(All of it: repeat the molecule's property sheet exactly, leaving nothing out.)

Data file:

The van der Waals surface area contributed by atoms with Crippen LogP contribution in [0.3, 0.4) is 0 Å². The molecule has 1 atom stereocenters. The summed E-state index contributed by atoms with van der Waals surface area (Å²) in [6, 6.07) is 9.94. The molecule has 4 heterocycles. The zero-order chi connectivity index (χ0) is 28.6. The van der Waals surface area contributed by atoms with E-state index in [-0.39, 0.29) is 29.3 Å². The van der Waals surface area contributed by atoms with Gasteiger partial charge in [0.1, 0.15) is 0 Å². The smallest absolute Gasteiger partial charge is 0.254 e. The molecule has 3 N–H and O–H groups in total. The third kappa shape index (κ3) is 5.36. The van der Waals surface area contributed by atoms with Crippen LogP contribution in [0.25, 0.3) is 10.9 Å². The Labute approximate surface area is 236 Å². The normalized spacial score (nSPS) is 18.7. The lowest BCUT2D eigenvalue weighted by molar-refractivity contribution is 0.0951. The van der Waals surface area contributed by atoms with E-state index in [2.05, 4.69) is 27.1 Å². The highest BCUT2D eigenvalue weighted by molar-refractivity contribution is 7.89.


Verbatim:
The van der Waals surface area contributed by atoms with Crippen LogP contribution in [0.3, 0.4) is 0 Å². The molecule has 1 atom stereocenters. The summed E-state index contributed by atoms with van der Waals surface area (Å²) in [6, 6.07) is 9.94. The molecule has 4 heterocycles. The zero-order chi connectivity index (χ0) is 28.6. The van der Waals surface area contributed by atoms with E-state index in [-0.39, 0.29) is 29.3 Å². The van der Waals surface area contributed by atoms with Gasteiger partial charge in [0.1, 0.15) is 0 Å². The smallest absolute Gasteiger partial charge is 0.254 e. The molecule has 3 N–H and O–H groups in total. The third kappa shape index (κ3) is 5.36. The van der Waals surface area contributed by atoms with Crippen LogP contribution in [0.25, 0.3) is 10.9 Å². The Labute approximate surface area is 236 Å². The normalized spacial score (nSPS) is 18.7. The lowest BCUT2D eigenvalue weighted by molar-refractivity contribution is 0.0951. The van der Waals surface area contributed by atoms with E-state index in [2.05, 4.69) is 27.1 Å². The highest BCUT2D eigenvalue weighted by molar-refractivity contribution is 7.89.